Corcovado National Park

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Corcovado National Park covers a substantial area of the Osa Peninsula located in Southwest Costa Rica. Established in 1975 the park encompasses an area of 425 km. Corcovado is widely considered the “crown jewel” of parks in Costa Rica and world renowned for its bio-diversity and prolific wildlife. The park is host to the largest primary rainforest in the American Pacific coastline with many rare and endangered species calling this park home including the very rare harpy eagle. Mammals found here include ocelot, jaguar, puma, white tipped peccary, silky anteater,  two and three toed sloths, and tapir. The parks rivers and lagoons are home to a population of both the American crocodile and Spectacled Caiman. All four species of monkeys found in Costa Rica reside here as well. These include squirrel, white faced capuchin, mantled howler, and spider monkeys.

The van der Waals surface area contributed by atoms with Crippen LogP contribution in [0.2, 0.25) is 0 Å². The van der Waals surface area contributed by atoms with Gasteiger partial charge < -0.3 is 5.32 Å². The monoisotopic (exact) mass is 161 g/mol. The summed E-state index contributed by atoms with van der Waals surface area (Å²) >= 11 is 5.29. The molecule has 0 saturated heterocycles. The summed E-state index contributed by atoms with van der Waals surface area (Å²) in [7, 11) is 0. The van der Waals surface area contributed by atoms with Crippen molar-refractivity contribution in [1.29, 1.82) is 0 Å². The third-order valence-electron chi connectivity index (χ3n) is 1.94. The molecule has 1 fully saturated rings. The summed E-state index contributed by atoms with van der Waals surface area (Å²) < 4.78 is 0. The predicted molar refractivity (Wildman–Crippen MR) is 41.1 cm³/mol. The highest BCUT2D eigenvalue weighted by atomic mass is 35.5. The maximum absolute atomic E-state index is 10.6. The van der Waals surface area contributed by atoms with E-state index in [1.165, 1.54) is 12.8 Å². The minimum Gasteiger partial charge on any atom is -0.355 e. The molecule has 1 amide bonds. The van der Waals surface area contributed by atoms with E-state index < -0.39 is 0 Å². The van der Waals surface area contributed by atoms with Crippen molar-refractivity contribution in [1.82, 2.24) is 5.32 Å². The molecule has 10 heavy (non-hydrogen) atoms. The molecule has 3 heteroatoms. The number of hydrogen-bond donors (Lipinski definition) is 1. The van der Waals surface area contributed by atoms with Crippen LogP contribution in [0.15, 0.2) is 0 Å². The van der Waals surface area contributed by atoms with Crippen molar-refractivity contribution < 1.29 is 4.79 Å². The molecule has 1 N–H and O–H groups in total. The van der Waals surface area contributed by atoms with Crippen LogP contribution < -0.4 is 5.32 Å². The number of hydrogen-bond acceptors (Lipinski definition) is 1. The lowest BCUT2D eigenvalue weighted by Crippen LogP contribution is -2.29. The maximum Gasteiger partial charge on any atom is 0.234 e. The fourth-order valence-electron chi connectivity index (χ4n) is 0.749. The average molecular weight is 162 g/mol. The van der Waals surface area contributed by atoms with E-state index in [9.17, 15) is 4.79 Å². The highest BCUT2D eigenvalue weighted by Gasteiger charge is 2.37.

The Osa peninsula contains the complete tropical insect ecosystem from Mexico to Panama and 6,000 species of insects are found in Corcovado park. In addition to insects, 140 species of mammals, and almost 400 species of birds are found here. There are three entrances to the park; San Pedrillo in the Northwest, Los Patos to the East, and La Leona to the South. Sirena Ranger Station is the headquarters of the park and  offers overnight accommodations. Access to Sirena is by boat or air charter. This is the best destination for maximizing wildlife viewing.